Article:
China just announced its trade surplus to the world widened to a record $14.5 U.S. billion in June because of soaring Chinese exports. China’s trade surplus could come in for the year at $110- $120 U.S. billion this year, up from $102 U.S. billion in 2005.
What does this mean for investors like you and me?
China’s booming surplus results in China accumulating plenty of foreign currencies… money China is receiving for goods it makes. It is estimated that China’s foreign reserves currently stand at about $875 billion–a great deal of that currency in U.S. dollars.
At some point, China will have close to $1 trillion U.S. dollars in its reserves. What will China do with all those U.S. dollars?
Most economists in the U.S. are calling on China to revalue the yuan (the Chinese currency)… to make the country’s currency stronger against other world currencies. And China has taken some steps in this direction. China raised interest rates in April of this year and, last month, increased the amount of money Chinese banks need to set aside as reserves.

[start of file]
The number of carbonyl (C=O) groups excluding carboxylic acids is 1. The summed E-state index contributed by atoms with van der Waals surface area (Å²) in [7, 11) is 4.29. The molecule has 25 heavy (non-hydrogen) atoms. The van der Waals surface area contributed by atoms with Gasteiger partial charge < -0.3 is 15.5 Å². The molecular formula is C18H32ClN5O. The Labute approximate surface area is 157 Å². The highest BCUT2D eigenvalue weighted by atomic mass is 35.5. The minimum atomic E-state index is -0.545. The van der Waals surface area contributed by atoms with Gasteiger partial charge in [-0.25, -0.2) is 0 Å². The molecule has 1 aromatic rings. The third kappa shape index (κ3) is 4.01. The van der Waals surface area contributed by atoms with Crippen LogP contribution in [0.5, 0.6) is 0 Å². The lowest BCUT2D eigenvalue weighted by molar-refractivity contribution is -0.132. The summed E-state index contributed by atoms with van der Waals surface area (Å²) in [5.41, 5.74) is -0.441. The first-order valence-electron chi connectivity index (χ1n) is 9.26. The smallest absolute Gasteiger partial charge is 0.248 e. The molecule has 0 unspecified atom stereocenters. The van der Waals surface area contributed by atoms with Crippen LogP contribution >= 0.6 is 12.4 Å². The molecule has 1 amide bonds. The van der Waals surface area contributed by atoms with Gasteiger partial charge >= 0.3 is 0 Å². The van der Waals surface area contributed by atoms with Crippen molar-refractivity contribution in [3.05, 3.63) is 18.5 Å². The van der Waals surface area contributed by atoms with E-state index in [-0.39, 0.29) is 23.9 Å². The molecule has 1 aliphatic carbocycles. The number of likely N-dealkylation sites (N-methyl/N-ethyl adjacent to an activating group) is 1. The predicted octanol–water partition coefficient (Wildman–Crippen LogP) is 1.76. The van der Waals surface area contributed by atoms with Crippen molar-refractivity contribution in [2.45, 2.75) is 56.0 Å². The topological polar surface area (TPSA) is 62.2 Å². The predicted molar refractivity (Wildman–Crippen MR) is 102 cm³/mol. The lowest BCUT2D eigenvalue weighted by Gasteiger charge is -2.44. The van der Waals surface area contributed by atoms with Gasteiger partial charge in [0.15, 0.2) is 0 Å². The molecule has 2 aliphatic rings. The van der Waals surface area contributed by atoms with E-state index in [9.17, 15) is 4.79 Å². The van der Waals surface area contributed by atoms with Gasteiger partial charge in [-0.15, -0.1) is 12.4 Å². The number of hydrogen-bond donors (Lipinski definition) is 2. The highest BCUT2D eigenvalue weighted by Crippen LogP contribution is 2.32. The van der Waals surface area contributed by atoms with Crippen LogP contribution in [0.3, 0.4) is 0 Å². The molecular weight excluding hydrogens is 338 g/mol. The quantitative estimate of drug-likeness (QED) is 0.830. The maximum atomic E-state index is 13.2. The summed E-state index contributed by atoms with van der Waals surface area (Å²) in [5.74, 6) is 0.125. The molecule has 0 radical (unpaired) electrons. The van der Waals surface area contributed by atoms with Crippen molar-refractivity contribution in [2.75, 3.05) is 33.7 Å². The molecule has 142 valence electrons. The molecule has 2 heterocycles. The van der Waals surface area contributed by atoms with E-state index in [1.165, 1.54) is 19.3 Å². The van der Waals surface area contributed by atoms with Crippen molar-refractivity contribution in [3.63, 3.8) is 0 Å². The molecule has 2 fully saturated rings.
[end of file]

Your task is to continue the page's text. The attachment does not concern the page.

But the problem may not be the yuan. The problem, as I see it, is too many U.S. dollars in China. The greater the amount of any item, in this case the greater the supply of U.S. dollars in circulation, the lower the price. As investors, we should look carefully at stocks we own directly or indirectly in our mutual funds, to ensure we don’t own equities that are dependent on a strong U.S. dollar.
Tomorrow, I’m going to talk about the long-term trend “change” in the value of the U.S. dollar, how I believe in the long-term it will compromise the current U.S. standard of living, and why I believe interest rates will need to remain at their current levels in the U.S. so the U.S. dollar is saved from collapse.
For today, I’d like to leave you with this question: If the U.S. dollar is weakening, if the countries tied to the euro have yet to constitutionally recognize the euro, if the yuan is years away from being recognized as a stable currency… What other currency will investors move their money into? (A hint: This currency is not printed on paper.)